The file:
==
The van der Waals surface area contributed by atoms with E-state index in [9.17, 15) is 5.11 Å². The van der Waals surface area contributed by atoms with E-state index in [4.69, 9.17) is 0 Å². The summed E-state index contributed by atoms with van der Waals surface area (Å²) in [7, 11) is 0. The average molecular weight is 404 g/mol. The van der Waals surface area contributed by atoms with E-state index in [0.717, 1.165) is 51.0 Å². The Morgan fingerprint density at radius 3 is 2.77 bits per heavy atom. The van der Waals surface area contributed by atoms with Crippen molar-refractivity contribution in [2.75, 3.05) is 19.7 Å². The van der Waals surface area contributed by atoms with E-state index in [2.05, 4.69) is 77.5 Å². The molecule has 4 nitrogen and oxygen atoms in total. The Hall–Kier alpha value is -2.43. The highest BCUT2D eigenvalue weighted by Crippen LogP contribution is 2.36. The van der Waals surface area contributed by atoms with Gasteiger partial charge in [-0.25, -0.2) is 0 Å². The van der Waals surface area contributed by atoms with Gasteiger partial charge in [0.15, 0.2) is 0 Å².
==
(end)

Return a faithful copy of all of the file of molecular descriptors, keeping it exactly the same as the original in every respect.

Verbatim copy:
The van der Waals surface area contributed by atoms with E-state index in [9.17, 15) is 5.11 Å². The van der Waals surface area contributed by atoms with E-state index in [4.69, 9.17) is 0 Å². The summed E-state index contributed by atoms with van der Waals surface area (Å²) in [7, 11) is 0. The average molecular weight is 404 g/mol. The van der Waals surface area contributed by atoms with E-state index in [0.717, 1.165) is 51.0 Å². The Morgan fingerprint density at radius 3 is 2.77 bits per heavy atom. The van der Waals surface area contributed by atoms with Crippen molar-refractivity contribution in [2.75, 3.05) is 19.7 Å². The van der Waals surface area contributed by atoms with E-state index in [2.05, 4.69) is 77.5 Å². The molecule has 4 nitrogen and oxygen atoms in total. The Hall–Kier alpha value is -2.43. The highest BCUT2D eigenvalue weighted by Crippen LogP contribution is 2.36. The van der Waals surface area contributed by atoms with Gasteiger partial charge in [-0.25, -0.2) is 0 Å². The van der Waals surface area contributed by atoms with Gasteiger partial charge in [0.15, 0.2) is 0 Å².